Godzilla  

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Train wreck at Montparnasse (October 22, 1895) by Studio Lévy and Sons.
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Train wreck at Montparnasse (October 22, 1895) by Studio Lévy and Sons.

Godzilla is a iconic fictional monster featured in Japanese films and has become one of the world's most recognized movie characters. He was first seen in the 1954 film Gojira, produced by Toho Film Company Ltd. To date, Toho has produced 28 Godzilla films. In 1998, TriStar Pictures produced a remake, set in New York City. The film's name was simply Godzilla; however, the monster that starred in this film (also known as Zilla) had been completely redesigned and did not closely resemble the original Godzilla.

Godzilla is a gigantic irradiated dinosaur, transformed from the fallout of an H-Bomb test. As the Godzilla series continued, the monster has been both a hero and an anti-hero.

Godzilla is one of the most recognizable aspects of Japanese popular culture worldwide. To this day, Godzilla remains an important facet of Japanese films, embodying the kaiju subset of the tokusatsu genre. Godzilla has been considered a filmographic metaphor for the United States. The earliest Godzilla films, especially the original Gojira, attempted to portray Godzilla as a frightening, nuclear monster. Godzilla represented the fears of many Japanese of a repetition of the nuclear attacks on Hiroshima and Nagasaki. As the series progressed, so did Godzilla himself, changing into a less destructive and more heroic character as the films became increasingly geared towards children. Today, the character has fallen somewhere in the middle, sometimes portrayed as a protector of the Earth (notably Tokyo) from external threats and other times as a bringer of destruction.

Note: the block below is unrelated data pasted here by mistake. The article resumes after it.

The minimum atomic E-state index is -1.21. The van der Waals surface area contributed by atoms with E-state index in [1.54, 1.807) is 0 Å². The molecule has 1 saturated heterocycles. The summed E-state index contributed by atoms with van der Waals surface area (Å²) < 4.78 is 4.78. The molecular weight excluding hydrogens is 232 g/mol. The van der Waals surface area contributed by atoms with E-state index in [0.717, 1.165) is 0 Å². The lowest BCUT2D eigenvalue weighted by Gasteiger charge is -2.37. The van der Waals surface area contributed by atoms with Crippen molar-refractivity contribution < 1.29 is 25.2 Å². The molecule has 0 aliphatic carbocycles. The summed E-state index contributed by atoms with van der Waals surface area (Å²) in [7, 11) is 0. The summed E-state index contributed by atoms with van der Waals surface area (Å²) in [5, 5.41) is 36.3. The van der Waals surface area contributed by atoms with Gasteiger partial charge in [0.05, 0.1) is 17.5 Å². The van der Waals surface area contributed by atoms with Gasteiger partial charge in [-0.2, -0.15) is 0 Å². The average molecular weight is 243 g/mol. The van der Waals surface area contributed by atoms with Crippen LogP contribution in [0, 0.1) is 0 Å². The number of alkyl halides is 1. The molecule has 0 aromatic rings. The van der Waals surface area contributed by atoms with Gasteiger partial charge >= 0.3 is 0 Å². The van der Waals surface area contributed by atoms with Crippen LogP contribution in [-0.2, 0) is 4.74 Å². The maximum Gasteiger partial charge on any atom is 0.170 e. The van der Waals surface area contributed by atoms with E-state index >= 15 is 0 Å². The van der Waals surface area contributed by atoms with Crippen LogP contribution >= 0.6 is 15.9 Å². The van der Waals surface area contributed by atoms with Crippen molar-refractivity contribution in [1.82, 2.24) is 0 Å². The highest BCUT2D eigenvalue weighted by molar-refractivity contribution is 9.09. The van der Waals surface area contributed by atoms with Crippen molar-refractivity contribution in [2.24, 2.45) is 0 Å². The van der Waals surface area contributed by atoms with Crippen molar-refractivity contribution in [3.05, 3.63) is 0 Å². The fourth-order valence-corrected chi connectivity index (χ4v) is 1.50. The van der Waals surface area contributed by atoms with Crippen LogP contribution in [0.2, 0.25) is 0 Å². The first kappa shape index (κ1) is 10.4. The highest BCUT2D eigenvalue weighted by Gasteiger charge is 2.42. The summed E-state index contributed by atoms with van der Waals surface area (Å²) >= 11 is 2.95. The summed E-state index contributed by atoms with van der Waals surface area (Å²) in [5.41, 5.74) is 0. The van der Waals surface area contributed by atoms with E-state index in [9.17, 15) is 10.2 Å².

Godzilla's appearance has changed between films over the years, but many defining details have endured. In the Japanese films, Godzilla is depicted as a gigantic dinosaur with rough, bumpy charcoal grey scales, a long powerful tail, and bone colored dorsal plates shaped like maple leaves. His origins vary somewhat from film to film, but he is almost always described as a prehistoric creature, and his first attacks on Japan are linked to the beginning of the Atomic Age. In particular, mutation due to atomic radiation is presented as an explanation for his great size and strange powers. Godzilla's iconic design is composed of a mixture of various species of dinosaurs; specifically, he has the body and overall shape of a Tyrannosaurus, the long arms of an Iguanodon, and the dorsal plates of a Stegosaurus.



Unless indicated otherwise, the text in this article is either based on Wikipedia article "Godzilla" or another language Wikipedia page thereof used under the terms of the GNU Free Documentation License; or on original research by Jahsonic and friends. See Art and Popular Culture's copyright notice.

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